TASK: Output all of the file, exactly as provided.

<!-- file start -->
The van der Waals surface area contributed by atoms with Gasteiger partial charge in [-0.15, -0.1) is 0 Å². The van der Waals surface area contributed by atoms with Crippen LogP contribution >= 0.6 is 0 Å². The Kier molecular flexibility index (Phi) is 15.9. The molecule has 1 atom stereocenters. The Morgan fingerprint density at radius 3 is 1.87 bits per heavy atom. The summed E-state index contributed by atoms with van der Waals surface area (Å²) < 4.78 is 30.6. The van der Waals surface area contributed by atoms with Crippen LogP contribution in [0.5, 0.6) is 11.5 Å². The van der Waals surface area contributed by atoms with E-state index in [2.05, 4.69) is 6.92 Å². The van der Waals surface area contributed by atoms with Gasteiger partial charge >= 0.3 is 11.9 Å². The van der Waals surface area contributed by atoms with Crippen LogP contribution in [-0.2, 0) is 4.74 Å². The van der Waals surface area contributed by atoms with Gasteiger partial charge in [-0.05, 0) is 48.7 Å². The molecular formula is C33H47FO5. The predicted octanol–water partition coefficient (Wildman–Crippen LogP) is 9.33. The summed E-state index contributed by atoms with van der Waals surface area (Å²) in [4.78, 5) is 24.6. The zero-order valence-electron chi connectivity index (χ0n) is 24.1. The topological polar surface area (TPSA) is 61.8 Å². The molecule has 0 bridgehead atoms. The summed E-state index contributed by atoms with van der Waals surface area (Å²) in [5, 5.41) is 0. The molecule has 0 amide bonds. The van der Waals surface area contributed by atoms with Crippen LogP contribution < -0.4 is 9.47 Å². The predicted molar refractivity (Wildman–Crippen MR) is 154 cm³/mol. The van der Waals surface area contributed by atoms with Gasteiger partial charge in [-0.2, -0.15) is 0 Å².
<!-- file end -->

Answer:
The van der Waals surface area contributed by atoms with Gasteiger partial charge in [-0.15, -0.1) is 0 Å². The van der Waals surface area contributed by atoms with Crippen LogP contribution >= 0.6 is 0 Å². The Kier molecular flexibility index (Phi) is 15.9. The molecule has 1 atom stereocenters. The Morgan fingerprint density at radius 3 is 1.87 bits per heavy atom. The summed E-state index contributed by atoms with van der Waals surface area (Å²) < 4.78 is 30.6. The van der Waals surface area contributed by atoms with Crippen LogP contribution in [0.5, 0.6) is 11.5 Å². The van der Waals surface area contributed by atoms with E-state index in [2.05, 4.69) is 6.92 Å². The van der Waals surface area contributed by atoms with Gasteiger partial charge >= 0.3 is 11.9 Å². The van der Waals surface area contributed by atoms with Crippen LogP contribution in [-0.2, 0) is 4.74 Å². The van der Waals surface area contributed by atoms with Gasteiger partial charge in [-0.05, 0) is 48.7 Å². The molecular formula is C33H47FO5. The predicted octanol–water partition coefficient (Wildman–Crippen LogP) is 9.33. The summed E-state index contributed by atoms with van der Waals surface area (Å²) in [4.78, 5) is 24.6. The zero-order valence-electron chi connectivity index (χ0n) is 24.1. The topological polar surface area (TPSA) is 61.8 Å². The molecule has 0 bridgehead atoms. The summed E-state index contributed by atoms with van der Waals surface area (Å²) in [5, 5.41) is 0. The molecule has 0 amide bonds. The van der Waals surface area contributed by atoms with Crippen LogP contribution < -0.4 is 9.47 Å². The predicted molar refractivity (Wildman–Crippen MR) is 154 cm³/mol. The van der Waals surface area contributed by atoms with Gasteiger partial charge in [-0.2, -0.15) is 0 Å².